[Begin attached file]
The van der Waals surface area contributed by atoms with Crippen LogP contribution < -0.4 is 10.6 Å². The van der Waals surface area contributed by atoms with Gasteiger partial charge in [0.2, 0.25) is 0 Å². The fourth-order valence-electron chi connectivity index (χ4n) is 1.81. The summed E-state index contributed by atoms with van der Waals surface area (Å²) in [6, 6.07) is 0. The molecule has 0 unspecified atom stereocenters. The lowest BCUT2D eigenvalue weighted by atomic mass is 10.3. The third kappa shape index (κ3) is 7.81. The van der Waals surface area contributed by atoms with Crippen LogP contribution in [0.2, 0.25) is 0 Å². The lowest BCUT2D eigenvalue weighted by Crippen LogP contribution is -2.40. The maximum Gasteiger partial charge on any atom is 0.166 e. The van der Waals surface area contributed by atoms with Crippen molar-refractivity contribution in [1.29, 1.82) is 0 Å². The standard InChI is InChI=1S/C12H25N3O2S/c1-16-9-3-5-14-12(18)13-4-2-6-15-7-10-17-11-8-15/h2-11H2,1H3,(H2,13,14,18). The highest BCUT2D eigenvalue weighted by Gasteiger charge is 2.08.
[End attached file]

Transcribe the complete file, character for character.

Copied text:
The van der Waals surface area contributed by atoms with Crippen LogP contribution < -0.4 is 10.6 Å². The van der Waals surface area contributed by atoms with Gasteiger partial charge in [0.2, 0.25) is 0 Å². The fourth-order valence-electron chi connectivity index (χ4n) is 1.81. The summed E-state index contributed by atoms with van der Waals surface area (Å²) in [6, 6.07) is 0. The molecule has 0 unspecified atom stereocenters. The lowest BCUT2D eigenvalue weighted by atomic mass is 10.3. The third kappa shape index (κ3) is 7.81. The van der Waals surface area contributed by atoms with Crippen LogP contribution in [0.2, 0.25) is 0 Å². The lowest BCUT2D eigenvalue weighted by Crippen LogP contribution is -2.40. The maximum Gasteiger partial charge on any atom is 0.166 e. The van der Waals surface area contributed by atoms with Crippen molar-refractivity contribution in [1.29, 1.82) is 0 Å². The standard InChI is InChI=1S/C12H25N3O2S/c1-16-9-3-5-14-12(18)13-4-2-6-15-7-10-17-11-8-15/h2-11H2,1H3,(H2,13,14,18). The highest BCUT2D eigenvalue weighted by Gasteiger charge is 2.08.